8 stories of vaccines that have brought benefit to all mankind

http://www.nytimes.com

8 stories of vaccines that have brought benefit to all mankind
Vaccination and vaccines have had successes and failures over a long history of existence. The vaccine is a vaccine against infectious diseases. The word “vaccine” comes from the Latin word “vacca” which means “cow”. Vaccination is vaccination with a vaccine. Re-vaccination is a revaccination against a disease.

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  1. Smallpox was an extremely contagious disease in the 20th century. The disease has killed over 300 million people. It was thought that every third patient did not have a chance to survive. The human body is covered with purulent abscesses during this disease, which creates pain and agony for people. Many patients went blind and had scars on the skin for the rest of their lives. The first vaccine against this disease was made by humans after centuries of searching for a cure. The idea that an artificially induced mild form of the disease can create immunity probably originated in China. The Chinese inhaled through the nose the powder created from finely crushed scabs from the sick. Some put a piece of cotton wool soaked in pus from the patient’s wounds in the ears to gain immunity. On the African continent, human skin was pierced with a needle. They pulled a thread soaked in manure through the hole. In the 18th century, the first official smallpox vaccine was invented in Great Britain. The greatest credit for this invention went to British farmers. Farmers have noticed for a long time that smallpox is contagious to humans, although it is not fatal. British physician Edward Jenner observed this phenomenon. Dr. Jenner has created a reliable and safe smallpox vaccine based on cowpox.
  2. 2018 marks the full century since the outbreak of the Spanish flu pandemic. It is estimated that about a third of the world’s population at the time was infected with the virus. It is estimated that about 50 million victims. Some estimates indicate that twice as many people were killed. During 2005, scientists completely reconstructed the original virus. Scientists hope that studying this virus will help avoid the possibility of recurrence of pandemics of this magnitude.
  3. Plague and cholera are the oldest diseases in the history of mankind. They appeared in the late 19th century in Europe and countries around the world. The vaccine against these diseases was first devised by the Russian scientist Vladimir Havkin. Scientist Havkin tested both the plague vaccine and the cholera vaccine on guinea pigs and on his body. A number of successful tests have been performed. Then, a Russian biologist suggested to the officials of the Russian Empire to make enough doses for mass vaccination. The most difficult situation was in China and India, where the cholera epidemic took hundreds of thousands of lives. The British Empire then allowed a Russian biologist to try the vaccine in India. The locals thought the vaccine was actually poison, so they stoned the biologist. Havkin took out the vaccine with a dose of the vaccine and vaccinated himself. Only then did people agree to be vaccinated. Millions of people have been saved from a disease that humanity has so far failed to eradicate. Millions of people around the world have been saved mostly because of the selflessness, dedication and humanity of the Russian biologist.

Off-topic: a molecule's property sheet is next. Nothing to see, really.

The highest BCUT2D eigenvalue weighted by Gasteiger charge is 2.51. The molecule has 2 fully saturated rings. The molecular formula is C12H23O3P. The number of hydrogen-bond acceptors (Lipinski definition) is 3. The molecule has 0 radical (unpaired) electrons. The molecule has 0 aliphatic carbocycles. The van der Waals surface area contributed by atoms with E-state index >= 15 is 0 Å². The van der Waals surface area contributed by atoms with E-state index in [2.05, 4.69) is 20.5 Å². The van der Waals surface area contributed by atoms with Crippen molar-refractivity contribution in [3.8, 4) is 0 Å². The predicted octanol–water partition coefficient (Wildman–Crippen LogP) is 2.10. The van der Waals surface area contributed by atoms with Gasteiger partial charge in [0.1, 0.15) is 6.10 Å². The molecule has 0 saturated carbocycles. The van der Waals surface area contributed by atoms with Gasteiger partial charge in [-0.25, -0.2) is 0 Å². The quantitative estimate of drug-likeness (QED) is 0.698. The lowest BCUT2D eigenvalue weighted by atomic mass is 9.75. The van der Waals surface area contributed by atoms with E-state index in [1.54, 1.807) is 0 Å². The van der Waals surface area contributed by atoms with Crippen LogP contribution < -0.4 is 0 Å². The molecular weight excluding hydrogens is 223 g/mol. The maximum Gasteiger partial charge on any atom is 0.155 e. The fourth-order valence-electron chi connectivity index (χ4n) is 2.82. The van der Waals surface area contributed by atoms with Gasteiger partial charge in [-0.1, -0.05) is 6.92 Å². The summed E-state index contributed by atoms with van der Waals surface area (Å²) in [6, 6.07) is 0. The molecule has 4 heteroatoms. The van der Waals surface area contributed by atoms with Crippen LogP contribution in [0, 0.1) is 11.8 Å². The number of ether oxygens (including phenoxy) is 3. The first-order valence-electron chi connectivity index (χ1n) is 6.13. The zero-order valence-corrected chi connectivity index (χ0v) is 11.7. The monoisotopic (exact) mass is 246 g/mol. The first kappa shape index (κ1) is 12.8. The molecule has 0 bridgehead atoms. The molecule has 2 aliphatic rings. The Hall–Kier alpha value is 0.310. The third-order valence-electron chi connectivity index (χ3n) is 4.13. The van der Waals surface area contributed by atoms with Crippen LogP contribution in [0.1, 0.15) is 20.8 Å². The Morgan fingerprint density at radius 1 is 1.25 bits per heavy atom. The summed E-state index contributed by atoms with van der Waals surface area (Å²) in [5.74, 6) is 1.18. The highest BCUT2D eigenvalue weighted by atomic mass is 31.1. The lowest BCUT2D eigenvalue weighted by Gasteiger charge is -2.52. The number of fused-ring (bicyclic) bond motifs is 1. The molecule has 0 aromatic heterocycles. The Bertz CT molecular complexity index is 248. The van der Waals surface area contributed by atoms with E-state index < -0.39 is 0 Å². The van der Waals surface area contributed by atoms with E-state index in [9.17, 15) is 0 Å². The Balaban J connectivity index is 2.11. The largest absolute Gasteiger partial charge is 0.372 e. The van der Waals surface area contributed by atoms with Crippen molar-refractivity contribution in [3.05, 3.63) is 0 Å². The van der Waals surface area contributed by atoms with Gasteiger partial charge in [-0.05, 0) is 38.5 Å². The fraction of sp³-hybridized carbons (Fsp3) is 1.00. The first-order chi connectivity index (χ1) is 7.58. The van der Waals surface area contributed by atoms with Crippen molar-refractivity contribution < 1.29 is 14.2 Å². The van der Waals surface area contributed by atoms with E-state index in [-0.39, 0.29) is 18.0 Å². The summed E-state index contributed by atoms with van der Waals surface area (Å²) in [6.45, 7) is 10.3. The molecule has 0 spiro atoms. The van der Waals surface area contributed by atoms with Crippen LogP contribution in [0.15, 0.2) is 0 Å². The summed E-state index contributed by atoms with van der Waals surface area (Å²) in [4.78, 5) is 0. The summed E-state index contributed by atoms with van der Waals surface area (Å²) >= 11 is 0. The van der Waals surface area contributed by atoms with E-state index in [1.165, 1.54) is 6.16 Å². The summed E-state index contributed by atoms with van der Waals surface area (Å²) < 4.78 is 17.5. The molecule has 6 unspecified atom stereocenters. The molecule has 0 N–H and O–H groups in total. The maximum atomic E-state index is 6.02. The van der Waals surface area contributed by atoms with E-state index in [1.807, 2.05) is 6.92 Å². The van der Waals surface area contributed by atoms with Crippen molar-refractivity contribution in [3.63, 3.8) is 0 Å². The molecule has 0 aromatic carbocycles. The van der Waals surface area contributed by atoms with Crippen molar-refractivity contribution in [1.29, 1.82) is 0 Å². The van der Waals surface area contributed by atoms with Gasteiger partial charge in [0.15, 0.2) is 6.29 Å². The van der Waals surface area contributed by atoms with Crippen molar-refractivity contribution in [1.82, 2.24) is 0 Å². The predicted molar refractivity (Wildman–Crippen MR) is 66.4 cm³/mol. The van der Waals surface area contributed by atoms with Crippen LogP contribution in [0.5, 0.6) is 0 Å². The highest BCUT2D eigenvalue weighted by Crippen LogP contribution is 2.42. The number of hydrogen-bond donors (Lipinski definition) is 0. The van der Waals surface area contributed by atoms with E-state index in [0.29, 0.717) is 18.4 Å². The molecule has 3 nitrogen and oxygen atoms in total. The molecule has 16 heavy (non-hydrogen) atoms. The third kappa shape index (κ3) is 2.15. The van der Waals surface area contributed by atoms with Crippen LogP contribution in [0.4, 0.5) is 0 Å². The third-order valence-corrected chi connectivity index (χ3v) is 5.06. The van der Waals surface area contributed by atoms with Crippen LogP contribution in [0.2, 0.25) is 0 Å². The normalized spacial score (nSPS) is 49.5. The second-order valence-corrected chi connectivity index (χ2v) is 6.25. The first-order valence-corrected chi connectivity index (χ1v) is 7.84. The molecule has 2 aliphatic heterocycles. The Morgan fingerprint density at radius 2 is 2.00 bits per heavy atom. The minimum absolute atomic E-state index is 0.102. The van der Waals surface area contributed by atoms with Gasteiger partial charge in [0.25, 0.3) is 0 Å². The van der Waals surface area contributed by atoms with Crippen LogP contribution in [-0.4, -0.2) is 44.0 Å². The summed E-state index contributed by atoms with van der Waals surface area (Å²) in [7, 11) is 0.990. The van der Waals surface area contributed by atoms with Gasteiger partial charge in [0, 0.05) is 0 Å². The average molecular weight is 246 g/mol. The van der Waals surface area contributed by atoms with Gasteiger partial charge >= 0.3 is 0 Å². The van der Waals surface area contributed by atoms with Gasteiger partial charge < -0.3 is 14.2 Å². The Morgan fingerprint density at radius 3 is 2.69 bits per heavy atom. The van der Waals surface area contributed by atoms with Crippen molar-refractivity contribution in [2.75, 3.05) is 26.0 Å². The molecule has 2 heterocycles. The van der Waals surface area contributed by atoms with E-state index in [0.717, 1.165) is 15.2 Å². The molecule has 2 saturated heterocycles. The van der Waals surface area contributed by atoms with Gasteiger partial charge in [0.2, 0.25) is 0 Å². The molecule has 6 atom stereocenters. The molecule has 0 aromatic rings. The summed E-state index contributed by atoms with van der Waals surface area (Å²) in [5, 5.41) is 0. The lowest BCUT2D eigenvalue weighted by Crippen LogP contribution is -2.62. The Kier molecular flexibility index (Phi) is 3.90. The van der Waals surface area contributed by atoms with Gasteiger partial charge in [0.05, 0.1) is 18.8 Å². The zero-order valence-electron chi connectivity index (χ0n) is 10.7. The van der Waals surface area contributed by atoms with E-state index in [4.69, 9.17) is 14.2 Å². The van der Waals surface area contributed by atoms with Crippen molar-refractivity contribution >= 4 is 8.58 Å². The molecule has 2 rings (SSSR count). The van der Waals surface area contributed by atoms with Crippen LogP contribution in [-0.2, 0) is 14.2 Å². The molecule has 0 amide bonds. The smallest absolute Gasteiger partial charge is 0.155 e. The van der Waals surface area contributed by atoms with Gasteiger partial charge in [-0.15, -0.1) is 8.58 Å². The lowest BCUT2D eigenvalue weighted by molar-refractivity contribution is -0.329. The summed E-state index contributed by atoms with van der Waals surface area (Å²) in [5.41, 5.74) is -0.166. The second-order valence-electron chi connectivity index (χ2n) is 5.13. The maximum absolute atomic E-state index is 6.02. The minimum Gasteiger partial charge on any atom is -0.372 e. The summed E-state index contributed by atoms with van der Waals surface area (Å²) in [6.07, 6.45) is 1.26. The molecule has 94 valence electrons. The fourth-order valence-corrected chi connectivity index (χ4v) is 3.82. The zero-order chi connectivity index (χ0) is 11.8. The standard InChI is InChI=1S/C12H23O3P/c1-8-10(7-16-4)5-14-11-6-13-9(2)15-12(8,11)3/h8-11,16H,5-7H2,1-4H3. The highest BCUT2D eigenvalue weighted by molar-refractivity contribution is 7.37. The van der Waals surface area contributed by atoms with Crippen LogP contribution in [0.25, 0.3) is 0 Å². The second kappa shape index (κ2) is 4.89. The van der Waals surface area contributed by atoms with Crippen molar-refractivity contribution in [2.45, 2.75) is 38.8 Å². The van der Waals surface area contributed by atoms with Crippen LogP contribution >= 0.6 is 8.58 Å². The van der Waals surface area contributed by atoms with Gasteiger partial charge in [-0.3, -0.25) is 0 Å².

4. Smallpox is a disease that took 2.6 million people a year worldwide before the invention of vaccination. This disease still kills hundreds of thousands of people worldwide even though the vaccine has been around since 1963. In recent years even in Europe and the United States the number of smallpox cases is starting to grow. Doctors believe that the situation has worsened due to the negative attitudes that are spreading on social networks. Some people simply do not believe in the effectiveness of vaccines and avoid vaccination.